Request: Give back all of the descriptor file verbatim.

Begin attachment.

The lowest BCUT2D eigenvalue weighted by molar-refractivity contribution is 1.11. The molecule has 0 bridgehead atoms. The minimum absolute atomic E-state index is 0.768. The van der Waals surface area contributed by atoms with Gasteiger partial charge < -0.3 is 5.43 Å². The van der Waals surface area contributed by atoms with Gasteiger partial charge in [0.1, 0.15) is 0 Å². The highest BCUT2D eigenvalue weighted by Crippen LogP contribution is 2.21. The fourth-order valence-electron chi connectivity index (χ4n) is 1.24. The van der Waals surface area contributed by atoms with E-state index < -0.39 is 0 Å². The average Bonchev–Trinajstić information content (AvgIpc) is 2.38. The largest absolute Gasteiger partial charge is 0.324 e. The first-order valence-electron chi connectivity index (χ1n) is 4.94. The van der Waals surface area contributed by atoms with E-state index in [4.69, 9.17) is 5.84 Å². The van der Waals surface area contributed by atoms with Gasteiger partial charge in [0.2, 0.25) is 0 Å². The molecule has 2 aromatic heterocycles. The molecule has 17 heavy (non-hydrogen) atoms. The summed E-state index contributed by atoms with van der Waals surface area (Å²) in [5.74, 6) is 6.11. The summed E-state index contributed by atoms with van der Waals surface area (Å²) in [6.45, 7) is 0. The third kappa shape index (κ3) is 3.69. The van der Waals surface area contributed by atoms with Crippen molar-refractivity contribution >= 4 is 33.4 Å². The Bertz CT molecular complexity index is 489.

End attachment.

The lowest BCUT2D eigenvalue weighted by molar-refractivity contribution is 1.11. The molecule has 0 bridgehead atoms. The minimum absolute atomic E-state index is 0.768. The van der Waals surface area contributed by atoms with Gasteiger partial charge < -0.3 is 5.43 Å². The van der Waals surface area contributed by atoms with Gasteiger partial charge in [0.1, 0.15) is 0 Å². The highest BCUT2D eigenvalue weighted by Crippen LogP contribution is 2.21. The fourth-order valence-electron chi connectivity index (χ4n) is 1.24. The van der Waals surface area contributed by atoms with E-state index < -0.39 is 0 Å². The average Bonchev–Trinajstić information content (AvgIpc) is 2.38. The largest absolute Gasteiger partial charge is 0.324 e. The first-order valence-electron chi connectivity index (χ1n) is 4.94. The van der Waals surface area contributed by atoms with E-state index in [4.69, 9.17) is 5.84 Å². The van der Waals surface area contributed by atoms with Gasteiger partial charge in [0.2, 0.25) is 0 Å². The molecule has 2 aromatic heterocycles. The molecule has 17 heavy (non-hydrogen) atoms. The summed E-state index contributed by atoms with van der Waals surface area (Å²) in [5.74, 6) is 6.11. The summed E-state index contributed by atoms with van der Waals surface area (Å²) in [6.45, 7) is 0. The third kappa shape index (κ3) is 3.69. The van der Waals surface area contributed by atoms with Crippen molar-refractivity contribution >= 4 is 33.4 Å². The Bertz CT molecular complexity index is 489.